Yet, the court released her the other day, to the streets. I called her public defender who flatly said she was released on Tuesday and “I don’t know where she is.”
    Neither do I.
    But, I can guess.
    Living in this sort of limbo certainly takes its toll on our health and hearts. Just wanting the best for our beloveds, wanting that peace of mind for ourselves.

    Wanting something that has absolutely nothing to do with us.

    My son said something very simple the other day that is reverberating through my mind.

    “It’s up to her, Mom.”

    It certainly is.
    Simple truth.
    I wrote it down.
    Then I wrote

    It’s up to you.

    I don’t want to spend the rest of my life anywhere near the rabbit hole. Not on the edge of it, or even from afar peering into it with binoculars.
    Time and circumstance has to teach me that.

    I have come damn near it, with Tornados contact from jail, her tugging at my heart strings, the lack of services because the system is overwhelmed with the epidemic of homeless addicts.
    I find myself struggling with the insanity of it all, juggling work and bills and housekeeping, putting on daily living like a pair of jeans, then slipping in and out of the grief of the reality of having two completely lost adult daughters.

    Rinse, repeat.
    Trip, fall down, then rise.

    That’s up to me.
    And you.

    All of us, who are in this completely insane debacle of dealing with wayward adult children.
    I don’t think we would be human if we didn’t feel sad and desperate and hopeless from time to time. It is a tough road we walk.
    But, we are tough too.
    Wishing you better days, dear friend.
    As you work to switch focus, so am I.
    Keep on keepin on.
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  13. Tired out

    Tired out Active Member

    Copa. The long and the short of it is. YOU have to step back and let go. You have to say "whatever will be will be" and be happy for each day and for yourself, for whatever you can find joy in.
    I was upset/sad? that my son hold this attitude that everything is his dad's fault when maybe (pushing it) 2% could maybe be his dad's fault. Dad isn't all warm, all accepting like mom. Dad expects a particular standard. (I find that ironic because he himself was more like Ben at Ben's age, not a thief but not driven either, he blames that on HIS dad..ironic? His dad was not encouraging--I can attest to that) Hubs evolved to being driven with high standards. MY dad had a lot to do with that. Anyhow. I was upset becasue of Ben blaming his dad. I decided. Hey. It's not my problem. Let it go. I used to text Ben and started to worry if I didn't her back within 20 minutes of so. Many times it would be days. Now I decided not to text at all unless he texts me. Then I will answer when I feel like it and NOT before! HA! what's good for the goose.
    Also I ask myself. "Do I really want him to come over?" the truthful answer is "NO". he is too stressful. I felt bad he wasn't here for Christmas, but realized it wouldn't be good so why did I want him here? Control? because that's the way it should be? Because I wanted to know where he is? BINGO. Control.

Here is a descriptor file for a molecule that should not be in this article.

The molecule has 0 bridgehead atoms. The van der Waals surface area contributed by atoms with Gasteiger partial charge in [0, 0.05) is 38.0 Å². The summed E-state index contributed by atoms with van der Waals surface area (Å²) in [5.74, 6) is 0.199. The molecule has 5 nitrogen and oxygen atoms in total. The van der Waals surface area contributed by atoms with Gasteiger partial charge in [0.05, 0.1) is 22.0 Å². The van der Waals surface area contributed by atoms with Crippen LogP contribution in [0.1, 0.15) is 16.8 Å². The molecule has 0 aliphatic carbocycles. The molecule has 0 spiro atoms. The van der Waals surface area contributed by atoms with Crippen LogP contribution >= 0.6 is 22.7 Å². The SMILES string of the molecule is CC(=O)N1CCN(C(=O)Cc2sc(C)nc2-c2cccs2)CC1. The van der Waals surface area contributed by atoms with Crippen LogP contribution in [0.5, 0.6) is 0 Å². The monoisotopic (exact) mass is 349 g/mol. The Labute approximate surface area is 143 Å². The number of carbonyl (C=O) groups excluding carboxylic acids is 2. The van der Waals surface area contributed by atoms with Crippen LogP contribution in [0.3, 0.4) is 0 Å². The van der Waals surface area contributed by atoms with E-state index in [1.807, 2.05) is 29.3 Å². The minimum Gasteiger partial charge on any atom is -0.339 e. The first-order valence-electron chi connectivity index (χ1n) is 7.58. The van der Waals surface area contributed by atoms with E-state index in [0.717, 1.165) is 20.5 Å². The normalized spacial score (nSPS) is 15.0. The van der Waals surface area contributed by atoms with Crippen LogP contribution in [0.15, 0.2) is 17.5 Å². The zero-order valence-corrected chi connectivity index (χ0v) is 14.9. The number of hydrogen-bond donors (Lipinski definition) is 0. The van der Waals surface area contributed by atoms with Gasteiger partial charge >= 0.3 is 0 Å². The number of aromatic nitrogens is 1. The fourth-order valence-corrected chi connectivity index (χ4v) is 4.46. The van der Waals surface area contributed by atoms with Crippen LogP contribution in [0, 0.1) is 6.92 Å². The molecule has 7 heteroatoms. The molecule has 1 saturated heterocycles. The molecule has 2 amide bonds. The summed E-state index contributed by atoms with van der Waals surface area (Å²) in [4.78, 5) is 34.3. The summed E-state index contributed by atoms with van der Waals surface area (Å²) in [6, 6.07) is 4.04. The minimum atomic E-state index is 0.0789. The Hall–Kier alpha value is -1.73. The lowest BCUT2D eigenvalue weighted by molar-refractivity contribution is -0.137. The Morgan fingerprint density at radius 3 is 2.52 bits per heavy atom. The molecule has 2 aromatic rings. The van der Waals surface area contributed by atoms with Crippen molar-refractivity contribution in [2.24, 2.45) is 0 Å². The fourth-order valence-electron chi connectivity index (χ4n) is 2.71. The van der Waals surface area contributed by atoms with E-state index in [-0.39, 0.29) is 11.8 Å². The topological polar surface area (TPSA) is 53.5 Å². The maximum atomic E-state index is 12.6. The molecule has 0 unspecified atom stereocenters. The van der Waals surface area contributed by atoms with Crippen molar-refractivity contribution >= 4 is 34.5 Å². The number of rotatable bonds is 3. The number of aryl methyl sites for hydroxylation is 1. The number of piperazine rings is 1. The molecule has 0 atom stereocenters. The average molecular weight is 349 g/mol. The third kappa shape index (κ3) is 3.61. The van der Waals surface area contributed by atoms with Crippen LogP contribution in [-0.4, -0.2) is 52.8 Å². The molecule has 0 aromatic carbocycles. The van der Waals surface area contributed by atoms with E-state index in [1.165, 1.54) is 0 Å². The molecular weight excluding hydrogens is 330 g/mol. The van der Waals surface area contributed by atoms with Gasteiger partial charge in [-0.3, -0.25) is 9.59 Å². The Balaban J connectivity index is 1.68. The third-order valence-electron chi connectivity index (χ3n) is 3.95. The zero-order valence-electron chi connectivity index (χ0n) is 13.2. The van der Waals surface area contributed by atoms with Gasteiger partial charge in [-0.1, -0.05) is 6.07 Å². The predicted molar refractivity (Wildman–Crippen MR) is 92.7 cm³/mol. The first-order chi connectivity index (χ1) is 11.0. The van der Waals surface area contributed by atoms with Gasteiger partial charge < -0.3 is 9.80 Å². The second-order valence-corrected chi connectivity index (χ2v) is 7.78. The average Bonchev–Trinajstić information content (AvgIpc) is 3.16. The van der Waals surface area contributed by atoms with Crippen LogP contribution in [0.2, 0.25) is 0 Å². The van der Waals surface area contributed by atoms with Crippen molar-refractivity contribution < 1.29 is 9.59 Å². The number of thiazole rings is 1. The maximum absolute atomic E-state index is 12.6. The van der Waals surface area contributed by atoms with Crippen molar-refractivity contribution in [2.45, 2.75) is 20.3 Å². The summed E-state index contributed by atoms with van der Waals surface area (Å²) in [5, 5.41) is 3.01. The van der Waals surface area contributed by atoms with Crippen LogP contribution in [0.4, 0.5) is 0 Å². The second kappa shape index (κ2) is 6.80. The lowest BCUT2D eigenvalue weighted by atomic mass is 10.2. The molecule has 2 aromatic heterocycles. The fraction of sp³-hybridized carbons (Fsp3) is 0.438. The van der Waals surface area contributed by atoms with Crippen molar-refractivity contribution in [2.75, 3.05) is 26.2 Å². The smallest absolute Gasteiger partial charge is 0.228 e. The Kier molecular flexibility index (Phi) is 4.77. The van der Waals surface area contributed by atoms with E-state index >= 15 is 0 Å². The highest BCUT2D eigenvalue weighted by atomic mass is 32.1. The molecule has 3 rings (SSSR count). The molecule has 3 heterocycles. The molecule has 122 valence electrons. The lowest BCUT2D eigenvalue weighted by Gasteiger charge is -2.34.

So for you..unless you get a call saying , "help, you are needed at the hospital." RELAX. Enjoy life. take care of yourself. You are responsible for YOU. You aren't responsible for J. You have given him the tools and the resources are there.
    Tanya is spot on! for J and for Ben.
  14. Copabanana

    Copabanana Well-Known Member

    Dear Tired

    This song was from an Alfred Hitchcock movie I loved as a child, called, The Man Who Knew Too Much, and is sung by Doris Day. This is a very pleasant association. I still remember going to the neighborhood theater with my mother and my baby sister, who cried. My mother (and I) always loved movies, and I can imagine now, how stir crazy my mother must have been to risk bringing an infant to the movies.

    But back to "Que Sera Sera." This will be my mantra.

    There is so much truth to what you say. Because I cannot alter what will be, by my suffering.

    I know what you say is so. Yes. I believe I seek control over an outcome that I do not control. I know that. But I am also trying to control my life story.

    I cannot accept that all of this love ended up in the place we are. It is not self-blame, that it is all my fault. I accept that my son had a tough start and I am not completely responsible for the outcome. It is that I believed irrationally that I could make everything all right. For him and for myself.

    But you know what? He is holding his own. He's way more stable than he was. Less impulsive. He is more self-protective than before. People like him a lot. He has friends. He works intermittently. He is very kind-hearted. He does not like to hurt anybody. He is highly intelligent. He can be very likable.

    Much of the trouble we have had has been because I have had poor boundaries, and kept trying and trying, when I should have stopped. I was intrusive and meddling. And controlling. Because I wanted to protect him and myself. I saw this as protecting myself because I saw my life story and his as joined at the hip.